"The victor breeds hatred, the defeated lives in misery. He who renounces both victory and defeat is happy and peaceful."
On Livelihood and Wealth:
"Four things lead to worldly progress: achievement in alertness, in caution, in good friendship and achievement in balanced livelihood. And what is achievement in alertness? Concerning this, in whatever way one earns a living, whether by farming, trading, cattle rearing, archery, service to the king or by some craft, in that one becomes deft and tireless, gifted with an inquiring turn of mind into ways and means, and able to arrange and carry out the job.
And what is achievement in caution? Concerning this, whatever one earns by work and effort, collected by strength of arm and sweat of brow in a just and lawful manner, one husbands, watches and guards so that kings do not seize it, thieves do not steal it, fire or water do not destroy it, and unwanted heirs do not remove it.
And what is balanced livelihood? Concerning this, one knows both his income and expenditure and lives neither extravagantly nor miserly, knowing that income after expenditure will stand at so much and that expenses will not exceed income. Just as a goldsmith or his apprentice knows, on holding the scales, that so much has dipped down and so much has tilted up, one knows income and expenditure.
If one with small income were to lead an extravagant life there would be those who would say: "He enjoys his wealth like a wood-apple eater." Likewise, if one with a good income were to be miserly, there would be those who would say: "He will die like a beggar."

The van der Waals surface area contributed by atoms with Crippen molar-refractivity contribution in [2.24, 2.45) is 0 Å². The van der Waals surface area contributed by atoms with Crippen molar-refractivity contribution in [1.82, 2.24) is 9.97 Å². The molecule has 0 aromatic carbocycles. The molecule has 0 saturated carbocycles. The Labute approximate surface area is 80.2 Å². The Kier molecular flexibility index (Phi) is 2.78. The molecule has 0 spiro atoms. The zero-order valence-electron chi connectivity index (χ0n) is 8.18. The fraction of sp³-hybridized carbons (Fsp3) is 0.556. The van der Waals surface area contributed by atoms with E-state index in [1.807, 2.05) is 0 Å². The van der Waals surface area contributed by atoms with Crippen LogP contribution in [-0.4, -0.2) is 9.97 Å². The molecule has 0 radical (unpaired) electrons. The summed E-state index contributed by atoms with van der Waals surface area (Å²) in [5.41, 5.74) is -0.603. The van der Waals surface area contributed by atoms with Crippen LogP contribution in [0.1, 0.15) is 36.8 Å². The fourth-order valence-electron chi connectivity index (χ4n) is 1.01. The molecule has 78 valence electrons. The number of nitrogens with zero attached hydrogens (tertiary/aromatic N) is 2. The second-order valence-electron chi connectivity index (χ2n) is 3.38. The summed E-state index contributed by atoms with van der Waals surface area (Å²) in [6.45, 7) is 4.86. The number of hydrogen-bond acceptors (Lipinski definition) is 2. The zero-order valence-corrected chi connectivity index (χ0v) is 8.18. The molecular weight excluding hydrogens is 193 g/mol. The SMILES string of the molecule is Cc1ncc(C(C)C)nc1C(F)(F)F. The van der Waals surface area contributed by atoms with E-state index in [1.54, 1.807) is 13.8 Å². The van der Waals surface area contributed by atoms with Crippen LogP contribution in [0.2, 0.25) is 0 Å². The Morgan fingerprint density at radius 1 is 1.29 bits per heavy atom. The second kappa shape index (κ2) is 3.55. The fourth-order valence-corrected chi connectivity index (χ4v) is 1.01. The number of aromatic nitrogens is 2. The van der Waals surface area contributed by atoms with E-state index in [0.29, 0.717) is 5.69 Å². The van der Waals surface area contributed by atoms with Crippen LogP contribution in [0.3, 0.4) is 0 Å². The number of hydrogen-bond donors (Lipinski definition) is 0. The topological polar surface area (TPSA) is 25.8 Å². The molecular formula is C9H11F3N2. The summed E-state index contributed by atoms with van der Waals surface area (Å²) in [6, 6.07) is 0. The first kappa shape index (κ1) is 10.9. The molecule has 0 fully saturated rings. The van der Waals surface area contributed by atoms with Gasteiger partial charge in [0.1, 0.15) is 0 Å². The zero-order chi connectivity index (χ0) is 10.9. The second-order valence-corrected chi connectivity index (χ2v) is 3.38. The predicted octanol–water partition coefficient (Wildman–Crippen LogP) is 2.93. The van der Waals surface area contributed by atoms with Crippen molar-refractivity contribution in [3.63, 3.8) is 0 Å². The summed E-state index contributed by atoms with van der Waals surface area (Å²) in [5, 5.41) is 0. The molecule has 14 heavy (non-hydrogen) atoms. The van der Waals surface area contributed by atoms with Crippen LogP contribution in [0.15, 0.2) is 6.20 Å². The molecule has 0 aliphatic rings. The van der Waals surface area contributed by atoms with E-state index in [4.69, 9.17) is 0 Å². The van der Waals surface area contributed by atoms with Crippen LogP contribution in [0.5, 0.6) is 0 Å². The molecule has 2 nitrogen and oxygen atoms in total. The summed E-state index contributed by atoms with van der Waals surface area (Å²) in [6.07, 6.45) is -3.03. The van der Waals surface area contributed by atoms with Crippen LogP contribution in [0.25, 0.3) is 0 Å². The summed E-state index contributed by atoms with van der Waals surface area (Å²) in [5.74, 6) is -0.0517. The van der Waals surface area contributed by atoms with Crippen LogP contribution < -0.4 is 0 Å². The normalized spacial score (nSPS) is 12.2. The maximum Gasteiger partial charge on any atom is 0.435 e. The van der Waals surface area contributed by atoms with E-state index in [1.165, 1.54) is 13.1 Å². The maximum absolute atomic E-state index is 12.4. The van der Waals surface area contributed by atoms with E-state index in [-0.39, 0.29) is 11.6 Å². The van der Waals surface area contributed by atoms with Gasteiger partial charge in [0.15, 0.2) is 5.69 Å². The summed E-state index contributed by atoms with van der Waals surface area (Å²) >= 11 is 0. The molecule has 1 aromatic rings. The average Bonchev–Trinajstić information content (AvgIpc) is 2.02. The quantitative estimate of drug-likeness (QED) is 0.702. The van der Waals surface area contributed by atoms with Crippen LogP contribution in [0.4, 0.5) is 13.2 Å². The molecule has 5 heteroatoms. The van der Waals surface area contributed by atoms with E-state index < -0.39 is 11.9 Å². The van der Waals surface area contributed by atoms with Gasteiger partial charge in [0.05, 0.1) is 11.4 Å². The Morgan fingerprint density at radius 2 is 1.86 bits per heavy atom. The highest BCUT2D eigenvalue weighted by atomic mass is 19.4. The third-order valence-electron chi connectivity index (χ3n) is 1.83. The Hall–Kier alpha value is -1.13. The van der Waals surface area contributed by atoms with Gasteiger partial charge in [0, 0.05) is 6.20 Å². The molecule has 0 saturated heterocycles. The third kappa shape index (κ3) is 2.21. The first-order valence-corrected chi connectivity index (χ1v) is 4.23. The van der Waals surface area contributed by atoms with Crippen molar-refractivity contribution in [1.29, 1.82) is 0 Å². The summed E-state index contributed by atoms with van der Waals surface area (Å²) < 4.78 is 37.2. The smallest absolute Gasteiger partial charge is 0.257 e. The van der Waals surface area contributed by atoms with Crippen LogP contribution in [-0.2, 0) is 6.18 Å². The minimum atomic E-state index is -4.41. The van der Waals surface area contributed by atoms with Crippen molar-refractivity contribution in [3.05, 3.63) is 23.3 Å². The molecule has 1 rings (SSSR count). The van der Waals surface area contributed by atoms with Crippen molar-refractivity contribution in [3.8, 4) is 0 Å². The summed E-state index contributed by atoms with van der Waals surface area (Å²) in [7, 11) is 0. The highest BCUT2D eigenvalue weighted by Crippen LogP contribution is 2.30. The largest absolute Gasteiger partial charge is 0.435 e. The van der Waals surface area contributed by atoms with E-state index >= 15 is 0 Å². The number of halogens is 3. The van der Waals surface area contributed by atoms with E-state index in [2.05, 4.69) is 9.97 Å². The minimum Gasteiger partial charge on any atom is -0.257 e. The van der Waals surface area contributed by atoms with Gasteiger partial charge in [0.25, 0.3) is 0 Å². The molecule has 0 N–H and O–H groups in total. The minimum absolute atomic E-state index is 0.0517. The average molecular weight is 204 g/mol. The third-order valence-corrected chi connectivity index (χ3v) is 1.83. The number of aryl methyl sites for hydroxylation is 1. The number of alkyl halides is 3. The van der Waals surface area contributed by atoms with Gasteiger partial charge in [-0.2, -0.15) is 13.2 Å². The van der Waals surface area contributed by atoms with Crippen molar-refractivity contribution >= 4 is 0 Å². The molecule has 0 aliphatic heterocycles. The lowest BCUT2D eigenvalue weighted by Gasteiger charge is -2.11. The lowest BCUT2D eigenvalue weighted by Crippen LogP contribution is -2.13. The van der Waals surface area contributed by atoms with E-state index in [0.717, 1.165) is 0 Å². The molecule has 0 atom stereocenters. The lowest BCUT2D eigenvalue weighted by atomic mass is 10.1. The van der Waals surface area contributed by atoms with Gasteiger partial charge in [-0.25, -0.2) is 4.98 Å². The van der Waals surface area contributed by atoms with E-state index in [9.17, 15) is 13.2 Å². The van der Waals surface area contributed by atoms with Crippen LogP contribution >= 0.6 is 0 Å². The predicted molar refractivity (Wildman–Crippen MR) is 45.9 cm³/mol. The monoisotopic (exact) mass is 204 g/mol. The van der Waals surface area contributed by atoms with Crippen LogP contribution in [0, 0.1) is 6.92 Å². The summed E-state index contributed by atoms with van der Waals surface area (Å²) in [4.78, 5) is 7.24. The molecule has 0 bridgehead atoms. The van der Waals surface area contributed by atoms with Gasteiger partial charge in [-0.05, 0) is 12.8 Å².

[ Anguttara Nikaya IV.281]
"When the ruler of a country is just and good, the ministers become just and good; when the ministers are just and good, the higher officials become just and good; when the higher officials are just and good, the rank and file become just and good; when the rank and file become just and good, the people become just and good."
On Social Duties:
"He who has understanding and great wisdom does not think of harming himself or another, nor of harming both alike. He rather thinks of his own welfare, of that of others, of that of both, and of the welfare of the whole world. In that way one shows understanding and great wisdom."
— Anguttara Nikaya
"By protecting oneself (e.g., morally), one protects others; by protecting others, one protects oneself."
— Samyutta Nikaya; Satipatthana Samy
On Self Autonomy and Responsibility:
"Thus you should go about self-governed, mindful; governed by the cosmos, masterful, absorbed in concentration."
On Force and the Role of Government:
"In the "Cakkavatti Sihananda Sutta", the Buddha said that immorality and crime, such as theft, falsehood, violence, hatred, cruelty, could arise from poverty. Kings and governments may try to suppress crime through punishment, but it is futile to eradicate crimes through force.
In the "Kutadanta Sutta, "the Buddha suggested economic development instead of force to reduce crime. The government should use the country's resources to improve the economic conditions of the country. It could embark on agricultural and rural development, provide financial support to entrepreneurs and business, provide adequate wages for workers to maintain a decent life with human dignity."
"Obamacare: the efficiency of the DMV, the compassion of the IRS"
-- Alex Jones
-- Alex Jones